Project description:We performed a genome-wide deep sequencing analysis of the microRNAs abundant in mesenchymal stem cells (MSCs) derived from murine brown adipose tissue and in in vitro differentiated mature brown adipocytes. Several microRNAs were identified as differentially regulated when comparing datasets from MSCs vs. mature fat cells. These microRNAs may have an implication in the regulation of adipogenesis as well as thermogenesis in brown adipose tissue (BAT). Examination of BAT-derived MSCs (BAT-MSC; 1 sample) and in vitro differentiated mature brown fat cells (BAT-DIFF; 1 sample) vertis biotechnologie AG, D-85354 Freising, Germany (library construction and sequencing)
Project description:We report the profiling of small RNAs from Nanoarchaeum equitans by high-throughput sequencing. Over 16 million Illumina HiSeq 2000 reads were mapped to the 490,885-nucleotide small genome of Nanoarchaeum equitans. The mapping allowed the identification of highly abundant C/D box sRNAs and crRNAs in an organism that has to import its nucleotides from Ignicoccus hospitalis. The precursor tRNA halves of trans-spliced tRNAs were identified. Analysis of small RNA from one sample of Nanoarchaeum equitans.
Project description:We report the profiling of small RNAs from Methanopyrus kandleri by high throughput sequencing. Over 83 million Illumina Hi Seq2000 reads were obtained for six independent RNA libraries. The reads were mapped to the M. kandleri AV19 genome (Genbank: NC_003551, 1694969 bp). The small RNome of M. kandleri was analyzed. Analysis of small RNome from six Methanopyrus kandleri RNA samples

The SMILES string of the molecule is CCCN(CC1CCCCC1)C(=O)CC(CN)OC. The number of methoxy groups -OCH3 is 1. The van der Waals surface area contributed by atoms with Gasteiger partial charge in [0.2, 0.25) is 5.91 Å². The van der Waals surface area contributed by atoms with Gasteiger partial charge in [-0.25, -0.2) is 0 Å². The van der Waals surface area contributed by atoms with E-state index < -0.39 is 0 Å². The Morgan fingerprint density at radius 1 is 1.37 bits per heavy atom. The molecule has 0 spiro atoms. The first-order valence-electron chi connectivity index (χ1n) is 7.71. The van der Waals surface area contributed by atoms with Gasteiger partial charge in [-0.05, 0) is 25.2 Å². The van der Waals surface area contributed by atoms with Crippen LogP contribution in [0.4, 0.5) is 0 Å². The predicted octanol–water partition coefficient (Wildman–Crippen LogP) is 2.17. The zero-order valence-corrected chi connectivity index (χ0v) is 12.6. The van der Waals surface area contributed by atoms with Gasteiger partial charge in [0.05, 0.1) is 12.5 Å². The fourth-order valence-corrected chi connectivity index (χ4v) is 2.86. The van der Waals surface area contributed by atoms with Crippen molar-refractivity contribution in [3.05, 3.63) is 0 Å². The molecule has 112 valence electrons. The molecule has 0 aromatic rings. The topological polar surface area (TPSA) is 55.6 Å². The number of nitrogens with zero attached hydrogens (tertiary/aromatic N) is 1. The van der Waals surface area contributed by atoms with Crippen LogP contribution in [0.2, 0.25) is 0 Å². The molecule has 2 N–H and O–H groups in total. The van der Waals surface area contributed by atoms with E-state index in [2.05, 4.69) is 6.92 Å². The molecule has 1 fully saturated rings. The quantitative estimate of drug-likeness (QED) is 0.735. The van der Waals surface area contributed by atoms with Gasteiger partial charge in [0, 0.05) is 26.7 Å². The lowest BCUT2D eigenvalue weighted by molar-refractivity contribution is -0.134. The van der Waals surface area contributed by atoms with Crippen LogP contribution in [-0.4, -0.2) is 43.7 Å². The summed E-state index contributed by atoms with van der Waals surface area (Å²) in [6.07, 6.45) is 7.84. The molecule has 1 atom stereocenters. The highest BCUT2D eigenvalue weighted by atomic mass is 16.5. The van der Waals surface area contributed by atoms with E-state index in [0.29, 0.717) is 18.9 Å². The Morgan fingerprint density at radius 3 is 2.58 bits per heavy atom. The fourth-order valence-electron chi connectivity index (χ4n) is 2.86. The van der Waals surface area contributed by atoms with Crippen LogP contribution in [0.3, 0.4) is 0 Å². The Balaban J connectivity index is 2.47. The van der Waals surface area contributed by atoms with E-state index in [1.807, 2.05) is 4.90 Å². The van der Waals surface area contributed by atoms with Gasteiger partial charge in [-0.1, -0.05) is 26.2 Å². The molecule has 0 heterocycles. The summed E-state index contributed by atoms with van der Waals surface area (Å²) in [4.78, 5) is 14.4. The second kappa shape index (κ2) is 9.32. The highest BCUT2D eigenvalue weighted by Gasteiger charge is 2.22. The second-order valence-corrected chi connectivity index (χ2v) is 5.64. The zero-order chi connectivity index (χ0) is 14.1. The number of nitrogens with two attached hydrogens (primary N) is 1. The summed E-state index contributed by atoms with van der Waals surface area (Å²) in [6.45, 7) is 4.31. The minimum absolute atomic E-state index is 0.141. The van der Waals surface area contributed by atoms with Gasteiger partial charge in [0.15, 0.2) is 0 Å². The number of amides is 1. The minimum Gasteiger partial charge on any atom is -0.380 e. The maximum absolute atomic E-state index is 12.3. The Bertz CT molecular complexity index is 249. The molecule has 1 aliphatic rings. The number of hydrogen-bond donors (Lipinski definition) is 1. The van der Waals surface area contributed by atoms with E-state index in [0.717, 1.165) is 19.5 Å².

Project description:Systems responses of mature leaves from 4 reference cultivars of a larger collection of European potato cultivars (Solanum tuberosum L.) are investigated by metabolome profiling and RNA-Sequencing. The chosen reference cultivars, Milva, Alegria, Desiree, and Saturna, vary in ascending order in regard to drought tolerance. Systems analyses are based on 3 independent field trials and 3 paralleled greenhouse trials. Robust responses across all cultivars and conditions to natural seasonal drought stress comprise proline, raffinose, galactinol, arabitol, arabinonic acid, chlorogenic acid, and 102 transcripts which consist to a high proportion of heat shock proteins and genes with signaling or regulatory functions, such as a homolog of abscisic acid receptor PYL4. Constitutive differences of the tolerant cultivars, Desiree and Saturna, compared to the sensitive cultivars include arbutin (hydroquinone-beta-D-glucopyranoside), octopamine (p-hydroxyphenylethanolamine), ribitol and 248 differential transcripts. Many of these transcripts are disease related, receptor kinases, or regulatory genes, for example a homolog of the Arabidopsis FOUR LIPS MYB-regulator of stomatal cell proliferation. Functional enrichment analyses imply that heat stress is a major acclimation component of potato leaves to agronomical relevant drought stress. Enhanced leaf heat stress is a result of drought caused by loss of transpiration cooling. This effect and CO2-limitation are the main dilemmas of drought- or ABA-induced stomatal closure. Constitutive differences between tolerant and sensitive cultivars indicate partially synergistic interactions of drought and biotic stress responses. We suggest that drought tolerance of the potato reference cultivars may be caused by general resistance mechanisms which are part of previously selected pathogen tolerance. Transcriptome profiling by RNA-sequencing of 48 leaf samples from 4 potato cultivars grown under control or drought stress conditions in 6 independent experiments